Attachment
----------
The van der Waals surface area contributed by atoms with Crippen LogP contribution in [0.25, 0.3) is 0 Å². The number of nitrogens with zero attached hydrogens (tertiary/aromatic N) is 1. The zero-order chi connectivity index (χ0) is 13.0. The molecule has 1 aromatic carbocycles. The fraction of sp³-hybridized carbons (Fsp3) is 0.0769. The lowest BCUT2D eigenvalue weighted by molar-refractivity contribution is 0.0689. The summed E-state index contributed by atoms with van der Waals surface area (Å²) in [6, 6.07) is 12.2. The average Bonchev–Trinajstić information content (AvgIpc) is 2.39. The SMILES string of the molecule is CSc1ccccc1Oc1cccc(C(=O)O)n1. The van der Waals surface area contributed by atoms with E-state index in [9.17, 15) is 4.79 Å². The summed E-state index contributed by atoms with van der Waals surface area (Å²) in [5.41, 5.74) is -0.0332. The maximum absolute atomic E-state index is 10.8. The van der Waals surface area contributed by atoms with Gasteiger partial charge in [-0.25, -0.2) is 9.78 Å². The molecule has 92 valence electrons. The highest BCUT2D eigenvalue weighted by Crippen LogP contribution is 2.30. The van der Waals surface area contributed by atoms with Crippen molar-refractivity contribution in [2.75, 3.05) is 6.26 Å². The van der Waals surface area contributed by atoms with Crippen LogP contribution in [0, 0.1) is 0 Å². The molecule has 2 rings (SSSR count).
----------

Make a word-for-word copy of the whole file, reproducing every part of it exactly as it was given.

The van der Waals surface area contributed by atoms with Crippen LogP contribution in [0.25, 0.3) is 0 Å². The number of nitrogens with zero attached hydrogens (tertiary/aromatic N) is 1. The zero-order chi connectivity index (χ0) is 13.0. The molecule has 1 aromatic carbocycles. The fraction of sp³-hybridized carbons (Fsp3) is 0.0769. The lowest BCUT2D eigenvalue weighted by molar-refractivity contribution is 0.0689. The summed E-state index contributed by atoms with van der Waals surface area (Å²) in [6, 6.07) is 12.2. The average Bonchev–Trinajstić information content (AvgIpc) is 2.39. The SMILES string of the molecule is CSc1ccccc1Oc1cccc(C(=O)O)n1. The van der Waals surface area contributed by atoms with E-state index in [9.17, 15) is 4.79 Å². The summed E-state index contributed by atoms with van der Waals surface area (Å²) in [5.41, 5.74) is -0.0332. The maximum absolute atomic E-state index is 10.8. The van der Waals surface area contributed by atoms with Gasteiger partial charge in [-0.25, -0.2) is 9.78 Å². The molecule has 92 valence electrons. The highest BCUT2D eigenvalue weighted by Crippen LogP contribution is 2.30. The van der Waals surface area contributed by atoms with Crippen molar-refractivity contribution in [2.75, 3.05) is 6.26 Å². The van der Waals surface area contributed by atoms with Crippen LogP contribution in [0, 0.1) is 0 Å². The molecule has 2 rings (SSSR count).